Predator Cities – Art & Music

Remember the amazing Mortal Engines concept art by Jaguar Lee which I posted here a few months ago? Well, he’s still at work, and has just sent me some comics pages which fill in a bit of the books’ backstory – from the Sixty Minute War, through the development of larger and larger tanks and tracked vehicles to the appearance of the first Traction City. (They’d also make a great title sequence for a Mortal Engines movie – the way they hint at so much history in just a few images reminds me a bit of the credits sequence of Miyazaki’s Laputa – Castle in the Sky. And talking of unlikely flying cities, Jaguar has also done some work on Airhaven, but I’ll save that for next week.

And while you’re looking at these, you could have a listen to some music by Adam Wheeler, inspired by a recent re-reading of the Quartet.  Dramatic and earbending, it’s based on the sound of a Traction City rumbling by.

Jaguar Lee’s Sixty Minute War

All images © Jaguar Lee

Traction London by Kyran Samy

I haven’t written much about the Mortal Engines / Fever Crumb books here for a while, but it’s good to see that they are still inspiring illustrators and model-makers on the internet. There are a couple of recent examples I’ve been meaning to blog about, but this one is so impressive that it deserves a post all of it’s own. Creator Kyran Samy writes:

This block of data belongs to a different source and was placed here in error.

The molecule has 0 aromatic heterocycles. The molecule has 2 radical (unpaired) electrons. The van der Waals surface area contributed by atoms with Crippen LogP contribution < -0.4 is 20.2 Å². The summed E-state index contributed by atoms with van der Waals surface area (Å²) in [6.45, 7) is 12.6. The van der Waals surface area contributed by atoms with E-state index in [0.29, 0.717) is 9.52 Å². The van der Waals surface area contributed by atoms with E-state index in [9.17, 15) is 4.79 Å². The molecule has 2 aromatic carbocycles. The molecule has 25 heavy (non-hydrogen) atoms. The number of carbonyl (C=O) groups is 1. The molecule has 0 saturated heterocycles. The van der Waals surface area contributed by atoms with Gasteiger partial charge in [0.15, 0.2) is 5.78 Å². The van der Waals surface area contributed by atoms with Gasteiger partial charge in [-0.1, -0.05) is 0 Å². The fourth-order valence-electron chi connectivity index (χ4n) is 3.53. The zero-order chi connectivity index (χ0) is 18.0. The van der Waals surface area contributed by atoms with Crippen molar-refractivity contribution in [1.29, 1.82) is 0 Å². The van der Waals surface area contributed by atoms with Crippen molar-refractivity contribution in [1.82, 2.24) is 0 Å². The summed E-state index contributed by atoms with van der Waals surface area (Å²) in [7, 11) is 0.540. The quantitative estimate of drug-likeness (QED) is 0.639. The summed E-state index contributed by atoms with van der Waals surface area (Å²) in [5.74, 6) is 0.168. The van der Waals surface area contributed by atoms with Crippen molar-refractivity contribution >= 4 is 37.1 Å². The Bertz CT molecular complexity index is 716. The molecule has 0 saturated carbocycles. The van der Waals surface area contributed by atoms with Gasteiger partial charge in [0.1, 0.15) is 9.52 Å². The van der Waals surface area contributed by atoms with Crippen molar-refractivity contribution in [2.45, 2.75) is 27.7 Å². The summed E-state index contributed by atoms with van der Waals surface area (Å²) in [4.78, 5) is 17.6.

I am a compulsive reader of Mortal Engines and its sequels. I couldn’t resist the urge to build a model of London for my A level Product Design! It stands two feet high, weighs about 12 kilos and features moving arms to dismantle prey and an opening jaw. It’s currently biding its time in my school library next to a display of your books. I hope you like it!

And I do!


All images by Kyran Samy.

Some Intricate Mortal Engines Art

I’m slowly working my way through a bit of a backlog of artwork which readers have sent me – if you’re waiting for yours to be posted here, I’m sorry it’s taking so long.  Anyway, here’s the latest, an incredibly detailed Predator Cities drawing by James Cassir. It proved quite difficult to reproduce, so I’ve added a detail below to show just how detailed.  James tells me that the original measures about 5 x 4 inches, and took about nine hours to draw, using a 0.2mm Pentel lead pencil and a normal Helix ruler. He says, “It’s not supposed to be a depiction of a particular city, although the cathedral on the top is a reminder of St. Paul’s. I drew it last December simply because I liked the idea of Municipal Darwinism…   it isn’t for any “project” or exam-related coursework. “
It is, however, amazing; I wish I had James’s patience…
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